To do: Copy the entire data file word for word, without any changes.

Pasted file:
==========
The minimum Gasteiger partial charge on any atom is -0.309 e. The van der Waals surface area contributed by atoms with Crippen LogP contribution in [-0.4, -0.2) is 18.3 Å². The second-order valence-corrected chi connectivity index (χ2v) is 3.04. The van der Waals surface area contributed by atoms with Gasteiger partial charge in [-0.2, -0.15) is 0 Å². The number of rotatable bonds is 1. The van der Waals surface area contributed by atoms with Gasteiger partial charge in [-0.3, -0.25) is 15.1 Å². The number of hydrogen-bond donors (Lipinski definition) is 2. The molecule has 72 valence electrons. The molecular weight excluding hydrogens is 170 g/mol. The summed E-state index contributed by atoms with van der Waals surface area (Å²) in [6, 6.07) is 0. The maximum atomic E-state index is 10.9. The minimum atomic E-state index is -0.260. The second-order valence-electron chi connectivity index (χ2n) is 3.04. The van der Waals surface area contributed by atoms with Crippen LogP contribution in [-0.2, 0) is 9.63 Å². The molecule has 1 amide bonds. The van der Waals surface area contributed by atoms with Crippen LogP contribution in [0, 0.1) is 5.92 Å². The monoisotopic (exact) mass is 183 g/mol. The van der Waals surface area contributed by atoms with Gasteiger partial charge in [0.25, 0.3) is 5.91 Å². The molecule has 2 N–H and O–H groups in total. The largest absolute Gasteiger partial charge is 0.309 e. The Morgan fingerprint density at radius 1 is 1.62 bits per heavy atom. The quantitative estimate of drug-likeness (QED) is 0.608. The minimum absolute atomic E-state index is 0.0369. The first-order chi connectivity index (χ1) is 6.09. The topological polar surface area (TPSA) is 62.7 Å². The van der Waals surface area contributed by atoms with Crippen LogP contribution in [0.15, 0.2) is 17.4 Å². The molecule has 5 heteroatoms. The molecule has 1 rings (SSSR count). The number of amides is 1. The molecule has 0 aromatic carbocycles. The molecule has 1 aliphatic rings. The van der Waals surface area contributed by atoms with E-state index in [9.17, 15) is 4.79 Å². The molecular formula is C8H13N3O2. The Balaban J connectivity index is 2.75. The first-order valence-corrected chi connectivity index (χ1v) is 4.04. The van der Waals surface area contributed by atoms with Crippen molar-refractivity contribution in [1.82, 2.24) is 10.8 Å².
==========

The minimum Gasteiger partial charge on any atom is -0.309 e. The van der Waals surface area contributed by atoms with Crippen LogP contribution in [-0.4, -0.2) is 18.3 Å². The second-order valence-corrected chi connectivity index (χ2v) is 3.04. The van der Waals surface area contributed by atoms with Gasteiger partial charge in [-0.2, -0.15) is 0 Å². The number of rotatable bonds is 1. The van der Waals surface area contributed by atoms with Gasteiger partial charge in [-0.3, -0.25) is 15.1 Å². The number of hydrogen-bond donors (Lipinski definition) is 2. The molecule has 72 valence electrons. The molecular weight excluding hydrogens is 170 g/mol. The summed E-state index contributed by atoms with van der Waals surface area (Å²) in [6, 6.07) is 0. The maximum atomic E-state index is 10.9. The minimum atomic E-state index is -0.260. The second-order valence-electron chi connectivity index (χ2n) is 3.04. The van der Waals surface area contributed by atoms with Crippen LogP contribution in [-0.2, 0) is 9.63 Å². The molecule has 1 amide bonds. The van der Waals surface area contributed by atoms with Crippen LogP contribution in [0, 0.1) is 5.92 Å². The monoisotopic (exact) mass is 183 g/mol. The van der Waals surface area contributed by atoms with Gasteiger partial charge in [0.25, 0.3) is 5.91 Å². The molecule has 2 N–H and O–H groups in total. The largest absolute Gasteiger partial charge is 0.309 e. The Morgan fingerprint density at radius 1 is 1.62 bits per heavy atom. The quantitative estimate of drug-likeness (QED) is 0.608. The minimum absolute atomic E-state index is 0.0369. The first-order chi connectivity index (χ1) is 6.09. The topological polar surface area (TPSA) is 62.7 Å². The van der Waals surface area contributed by atoms with Crippen LogP contribution in [0.15, 0.2) is 17.4 Å². The molecule has 5 heteroatoms. The molecule has 1 rings (SSSR count). The number of amides is 1. The molecule has 0 aromatic carbocycles. The molecule has 1 aliphatic rings. The van der Waals surface area contributed by atoms with E-state index in [9.17, 15) is 4.79 Å². The molecular formula is C8H13N3O2. The Balaban J connectivity index is 2.75. The first-order valence-corrected chi connectivity index (χ1v) is 4.04. The van der Waals surface area contributed by atoms with Crippen molar-refractivity contribution in [1.82, 2.24) is 10.8 Å².